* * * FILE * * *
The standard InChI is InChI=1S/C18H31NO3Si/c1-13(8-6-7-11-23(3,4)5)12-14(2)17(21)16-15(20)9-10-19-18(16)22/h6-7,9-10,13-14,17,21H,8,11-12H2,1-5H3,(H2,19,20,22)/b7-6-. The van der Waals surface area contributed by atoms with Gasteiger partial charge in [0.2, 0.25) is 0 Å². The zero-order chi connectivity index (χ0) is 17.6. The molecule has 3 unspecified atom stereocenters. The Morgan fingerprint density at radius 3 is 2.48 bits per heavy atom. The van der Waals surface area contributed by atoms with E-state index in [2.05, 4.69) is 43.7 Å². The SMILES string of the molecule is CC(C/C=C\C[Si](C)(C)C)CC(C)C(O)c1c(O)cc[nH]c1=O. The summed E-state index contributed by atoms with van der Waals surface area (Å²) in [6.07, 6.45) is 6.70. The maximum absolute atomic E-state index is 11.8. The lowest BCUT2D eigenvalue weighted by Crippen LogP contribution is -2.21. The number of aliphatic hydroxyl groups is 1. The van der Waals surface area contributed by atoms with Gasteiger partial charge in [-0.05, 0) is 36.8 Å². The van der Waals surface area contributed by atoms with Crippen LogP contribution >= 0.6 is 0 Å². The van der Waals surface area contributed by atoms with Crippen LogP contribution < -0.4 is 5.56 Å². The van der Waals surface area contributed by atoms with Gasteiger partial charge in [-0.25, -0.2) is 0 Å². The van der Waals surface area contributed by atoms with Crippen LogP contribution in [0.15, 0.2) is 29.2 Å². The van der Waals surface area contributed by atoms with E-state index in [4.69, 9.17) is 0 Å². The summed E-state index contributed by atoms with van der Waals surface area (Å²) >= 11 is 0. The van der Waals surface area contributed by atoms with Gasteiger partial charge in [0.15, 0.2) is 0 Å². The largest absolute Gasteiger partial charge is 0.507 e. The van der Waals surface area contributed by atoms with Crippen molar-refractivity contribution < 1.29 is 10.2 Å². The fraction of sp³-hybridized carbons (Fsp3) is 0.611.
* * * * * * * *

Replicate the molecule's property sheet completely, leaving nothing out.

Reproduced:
The standard InChI is InChI=1S/C18H31NO3Si/c1-13(8-6-7-11-23(3,4)5)12-14(2)17(21)16-15(20)9-10-19-18(16)22/h6-7,9-10,13-14,17,21H,8,11-12H2,1-5H3,(H2,19,20,22)/b7-6-. The van der Waals surface area contributed by atoms with Gasteiger partial charge in [0.2, 0.25) is 0 Å². The zero-order chi connectivity index (χ0) is 17.6. The molecule has 3 unspecified atom stereocenters. The Morgan fingerprint density at radius 3 is 2.48 bits per heavy atom. The van der Waals surface area contributed by atoms with E-state index in [2.05, 4.69) is 43.7 Å². The SMILES string of the molecule is CC(C/C=C\C[Si](C)(C)C)CC(C)C(O)c1c(O)cc[nH]c1=O. The summed E-state index contributed by atoms with van der Waals surface area (Å²) in [6.07, 6.45) is 6.70. The maximum absolute atomic E-state index is 11.8. The lowest BCUT2D eigenvalue weighted by Crippen LogP contribution is -2.21. The number of aliphatic hydroxyl groups is 1. The van der Waals surface area contributed by atoms with Gasteiger partial charge in [-0.05, 0) is 36.8 Å². The van der Waals surface area contributed by atoms with Crippen LogP contribution >= 0.6 is 0 Å². The van der Waals surface area contributed by atoms with Crippen LogP contribution < -0.4 is 5.56 Å². The van der Waals surface area contributed by atoms with Gasteiger partial charge in [-0.25, -0.2) is 0 Å². The van der Waals surface area contributed by atoms with Crippen LogP contribution in [0.15, 0.2) is 29.2 Å². The van der Waals surface area contributed by atoms with E-state index in [4.69, 9.17) is 0 Å². The summed E-state index contributed by atoms with van der Waals surface area (Å²) >= 11 is 0. The van der Waals surface area contributed by atoms with Gasteiger partial charge in [0.15, 0.2) is 0 Å². The largest absolute Gasteiger partial charge is 0.507 e. The van der Waals surface area contributed by atoms with Crippen molar-refractivity contribution < 1.29 is 10.2 Å². The fraction of sp³-hybridized carbons (Fsp3) is 0.611.